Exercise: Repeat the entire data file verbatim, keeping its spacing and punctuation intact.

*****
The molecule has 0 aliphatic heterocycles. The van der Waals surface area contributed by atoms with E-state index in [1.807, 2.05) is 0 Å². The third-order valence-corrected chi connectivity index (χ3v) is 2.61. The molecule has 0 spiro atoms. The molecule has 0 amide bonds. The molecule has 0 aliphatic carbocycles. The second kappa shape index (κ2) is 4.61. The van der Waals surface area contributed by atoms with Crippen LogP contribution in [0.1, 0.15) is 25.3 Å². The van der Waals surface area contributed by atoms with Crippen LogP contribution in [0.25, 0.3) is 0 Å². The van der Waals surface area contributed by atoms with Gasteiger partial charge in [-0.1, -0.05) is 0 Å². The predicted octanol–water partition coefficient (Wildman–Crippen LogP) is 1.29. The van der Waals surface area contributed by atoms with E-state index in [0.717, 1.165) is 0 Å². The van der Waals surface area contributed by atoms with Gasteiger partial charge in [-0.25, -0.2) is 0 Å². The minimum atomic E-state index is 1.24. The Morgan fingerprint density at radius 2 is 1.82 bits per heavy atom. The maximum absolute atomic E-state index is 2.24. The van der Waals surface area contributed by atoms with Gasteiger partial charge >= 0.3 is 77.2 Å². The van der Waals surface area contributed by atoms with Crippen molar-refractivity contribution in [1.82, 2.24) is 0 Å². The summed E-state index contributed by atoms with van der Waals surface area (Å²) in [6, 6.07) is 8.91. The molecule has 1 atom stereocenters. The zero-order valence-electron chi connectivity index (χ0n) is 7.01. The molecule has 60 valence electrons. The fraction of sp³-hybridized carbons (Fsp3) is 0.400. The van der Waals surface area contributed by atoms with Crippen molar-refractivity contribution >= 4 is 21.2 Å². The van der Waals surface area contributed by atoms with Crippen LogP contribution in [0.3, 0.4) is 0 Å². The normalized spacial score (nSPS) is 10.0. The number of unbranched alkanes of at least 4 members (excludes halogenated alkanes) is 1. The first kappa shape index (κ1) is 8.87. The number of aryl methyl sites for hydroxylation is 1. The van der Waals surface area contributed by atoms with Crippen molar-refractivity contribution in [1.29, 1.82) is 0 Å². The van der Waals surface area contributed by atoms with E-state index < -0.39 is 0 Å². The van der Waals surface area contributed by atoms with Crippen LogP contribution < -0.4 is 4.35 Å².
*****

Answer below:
The molecule has 0 aliphatic heterocycles. The van der Waals surface area contributed by atoms with E-state index in [1.807, 2.05) is 0 Å². The third-order valence-corrected chi connectivity index (χ3v) is 2.61. The molecule has 0 spiro atoms. The molecule has 0 amide bonds. The molecule has 0 aliphatic carbocycles. The second kappa shape index (κ2) is 4.61. The van der Waals surface area contributed by atoms with Crippen LogP contribution in [0.1, 0.15) is 25.3 Å². The van der Waals surface area contributed by atoms with Crippen LogP contribution in [0.25, 0.3) is 0 Å². The van der Waals surface area contributed by atoms with Gasteiger partial charge in [-0.1, -0.05) is 0 Å². The predicted octanol–water partition coefficient (Wildman–Crippen LogP) is 1.29. The van der Waals surface area contributed by atoms with E-state index in [0.717, 1.165) is 0 Å². The van der Waals surface area contributed by atoms with Gasteiger partial charge in [-0.25, -0.2) is 0 Å². The minimum atomic E-state index is 1.24. The Morgan fingerprint density at radius 2 is 1.82 bits per heavy atom. The maximum absolute atomic E-state index is 2.24. The van der Waals surface area contributed by atoms with Gasteiger partial charge >= 0.3 is 77.2 Å². The van der Waals surface area contributed by atoms with Crippen molar-refractivity contribution in [1.82, 2.24) is 0 Å². The summed E-state index contributed by atoms with van der Waals surface area (Å²) in [6, 6.07) is 8.91. The molecule has 1 atom stereocenters. The zero-order valence-electron chi connectivity index (χ0n) is 7.01. The molecule has 60 valence electrons. The fraction of sp³-hybridized carbons (Fsp3) is 0.400. The van der Waals surface area contributed by atoms with Crippen molar-refractivity contribution >= 4 is 21.2 Å². The van der Waals surface area contributed by atoms with Crippen LogP contribution in [0.3, 0.4) is 0 Å². The normalized spacial score (nSPS) is 10.0. The number of unbranched alkanes of at least 4 members (excludes halogenated alkanes) is 1. The first kappa shape index (κ1) is 8.87. The number of aryl methyl sites for hydroxylation is 1. The van der Waals surface area contributed by atoms with Crippen molar-refractivity contribution in [1.29, 1.82) is 0 Å². The van der Waals surface area contributed by atoms with E-state index < -0.39 is 0 Å². The van der Waals surface area contributed by atoms with Crippen LogP contribution < -0.4 is 4.35 Å².